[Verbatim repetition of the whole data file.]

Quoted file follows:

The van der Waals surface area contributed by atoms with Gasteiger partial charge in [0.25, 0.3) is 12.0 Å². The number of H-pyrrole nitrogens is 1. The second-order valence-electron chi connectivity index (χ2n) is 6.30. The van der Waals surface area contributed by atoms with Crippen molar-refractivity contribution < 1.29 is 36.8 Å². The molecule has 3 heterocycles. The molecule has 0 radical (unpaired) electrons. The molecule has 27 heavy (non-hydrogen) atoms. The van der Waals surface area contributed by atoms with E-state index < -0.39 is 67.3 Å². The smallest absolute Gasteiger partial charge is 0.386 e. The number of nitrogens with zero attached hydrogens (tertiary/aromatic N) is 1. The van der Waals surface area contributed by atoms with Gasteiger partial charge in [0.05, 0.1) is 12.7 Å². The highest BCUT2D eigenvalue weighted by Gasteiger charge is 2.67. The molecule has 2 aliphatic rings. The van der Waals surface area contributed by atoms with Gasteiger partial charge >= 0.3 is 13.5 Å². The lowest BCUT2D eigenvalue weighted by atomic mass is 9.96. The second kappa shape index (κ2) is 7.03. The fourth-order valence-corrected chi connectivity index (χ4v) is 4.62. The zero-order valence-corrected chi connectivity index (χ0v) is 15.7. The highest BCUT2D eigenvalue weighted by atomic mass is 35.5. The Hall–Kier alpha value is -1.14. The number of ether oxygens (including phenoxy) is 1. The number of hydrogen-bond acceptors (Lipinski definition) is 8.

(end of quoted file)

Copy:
The van der Waals surface area contributed by atoms with Gasteiger partial charge in [0.25, 0.3) is 12.0 Å². The number of H-pyrrole nitrogens is 1. The second-order valence-electron chi connectivity index (χ2n) is 6.30. The van der Waals surface area contributed by atoms with Crippen molar-refractivity contribution < 1.29 is 36.8 Å². The molecule has 3 heterocycles. The molecule has 0 radical (unpaired) electrons. The molecule has 27 heavy (non-hydrogen) atoms. The van der Waals surface area contributed by atoms with E-state index < -0.39 is 67.3 Å². The smallest absolute Gasteiger partial charge is 0.386 e. The number of nitrogens with zero attached hydrogens (tertiary/aromatic N) is 1. The van der Waals surface area contributed by atoms with Gasteiger partial charge in [0.05, 0.1) is 12.7 Å². The highest BCUT2D eigenvalue weighted by Gasteiger charge is 2.67. The molecule has 2 aliphatic rings. The van der Waals surface area contributed by atoms with Gasteiger partial charge >= 0.3 is 13.5 Å². The lowest BCUT2D eigenvalue weighted by atomic mass is 9.96. The second kappa shape index (κ2) is 7.03. The fourth-order valence-corrected chi connectivity index (χ4v) is 4.62. The zero-order valence-corrected chi connectivity index (χ0v) is 15.7. The highest BCUT2D eigenvalue weighted by atomic mass is 35.5. The Hall–Kier alpha value is -1.14. The number of ether oxygens (including phenoxy) is 1. The number of hydrogen-bond acceptors (Lipinski definition) is 8.